The solution was cooled, diluted with water and acidified with dilute HCl. The white solid which precipitated was filtered at once, washed with water and dried in air. Yield 134 g. (84%); M.P. 178180 C. Recrystallized material from ethanol melts at 180-181 C.

Step 1V.Preparation of 2,3-dihydro-5-carboxanilido- 6-methyl-l,4-oxathiin (I, R-=C H R'=H). To a suspension of 2,3-dihydro-5-carboxy-6-methyl-1,4-oxathiin XII (32 g. or 0.2 mole) in chloroform (200 ml.) was added thionylchloride (16 ml.) and the solution was heated under reflux. Hydrogen chloride and sulfur dioxide were evolved and all the solids went into solution in two hours. The excess thionylchloride and solvent were removed in vacuo. To the residue (XIII) dissolved in chloroform (or benzene) was added a solution of aniline (37.2 g.) in chloroform (or benzene), portionwise. The aniline hydrochloride which formed was filtered. The filtrate was washed with very dilute HCl solution and then with water. The chloroform (or benzene) was removed and the residue solidified at once. It was recrystallized from 95 ethanol. Yield 38 g. (80%); M.P. 93-94 C.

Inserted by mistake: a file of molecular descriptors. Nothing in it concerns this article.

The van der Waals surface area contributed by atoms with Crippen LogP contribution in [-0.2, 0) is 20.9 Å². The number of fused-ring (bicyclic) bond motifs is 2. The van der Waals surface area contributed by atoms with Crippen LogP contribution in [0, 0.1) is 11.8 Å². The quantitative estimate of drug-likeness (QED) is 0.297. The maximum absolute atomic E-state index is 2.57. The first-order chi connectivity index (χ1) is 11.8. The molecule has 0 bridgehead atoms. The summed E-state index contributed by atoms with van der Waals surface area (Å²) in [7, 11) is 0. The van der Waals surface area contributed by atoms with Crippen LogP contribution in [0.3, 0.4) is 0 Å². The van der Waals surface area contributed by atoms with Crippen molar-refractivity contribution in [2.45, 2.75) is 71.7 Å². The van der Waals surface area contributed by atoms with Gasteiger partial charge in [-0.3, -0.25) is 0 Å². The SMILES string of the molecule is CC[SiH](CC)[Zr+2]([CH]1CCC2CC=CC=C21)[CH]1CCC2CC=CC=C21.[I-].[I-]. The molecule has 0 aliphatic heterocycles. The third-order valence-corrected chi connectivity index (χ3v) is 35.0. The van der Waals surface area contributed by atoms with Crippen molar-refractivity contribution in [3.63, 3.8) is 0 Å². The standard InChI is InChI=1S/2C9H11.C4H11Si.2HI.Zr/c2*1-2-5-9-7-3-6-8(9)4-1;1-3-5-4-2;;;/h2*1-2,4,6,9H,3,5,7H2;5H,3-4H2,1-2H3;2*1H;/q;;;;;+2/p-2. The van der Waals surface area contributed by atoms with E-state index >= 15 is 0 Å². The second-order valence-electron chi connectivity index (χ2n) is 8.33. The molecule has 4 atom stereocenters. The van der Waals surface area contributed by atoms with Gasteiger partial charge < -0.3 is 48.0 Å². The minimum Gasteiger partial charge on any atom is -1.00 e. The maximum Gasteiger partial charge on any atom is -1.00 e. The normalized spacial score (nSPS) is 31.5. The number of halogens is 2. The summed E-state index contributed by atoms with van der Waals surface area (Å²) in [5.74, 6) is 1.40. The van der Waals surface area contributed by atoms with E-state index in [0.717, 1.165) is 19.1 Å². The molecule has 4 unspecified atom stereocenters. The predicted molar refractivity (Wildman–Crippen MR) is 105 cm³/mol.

EXAMPLE 2 2,3-dihydro-5-carboxymorpholido-6-methyl- 1,4-oxathiin CHz-CEg I, R and R together /O GHQ-CH2 This was prepared in 30% yield from 2,3-dihydro-6- methyl-1,4-oxathiin 5 carboxylic acid chloride (XIII) and morpholine by Method 2. Boiling Point (2-3 mm.) C.

'3' EXAMPLE 3 .N,N'-alpha, beta-ethylene bis(2,3-dihydro-5- carboxarnido-6-methyl-l,4-oxathiin) OHzCH N|1( 3 H2 This was prepared in 40% yield from 2,3-dihydro-6- methyl-1,4-oxathiin--carboxylic acid chloride (XIII) and ethylene diamine by Method 2. M.P. 168 C.

EXAMPLE 4 2, 3-dihydro5-p-carboxycarboxanilido- 6-methyl- 1,4-oxathiin 1,4-oxathiin-5-carboxylic acid chloride (XIII), was dissolved inbenzene (100 ml.) and added to p-aminobenzoic acid (120 g., 0.88 mole) partially dissolved in a mixture of benzene (300 ml.) and chloroform (200 m1.). Since there was initially no apparent reaction, the reaction mixture was warmed on a steam cone for one hour, allowed to stand at room temperature for two days and then heated for a further two hours. Dilute hydrochloric acid was added to the reaction mixture and the insoluble material collected by filtration. The solid was treated with aqueous sodium bicarbonate and the bicarbonate-insoluble material removed by filtration. Acidification of the filtrate with dilute hydrochloric acid and recrystallization of the resulting precipitate from ethanol yielded 2,3- dihydro 5 N p carboxycarboxanilido 6 methyl 1,4- oxathiin (26 g., vM.P. 249-251 C. dec.). The yield was 47%, based on 2,3 dihydro 5 carboxy-6-methyl-1,4- oxathiin.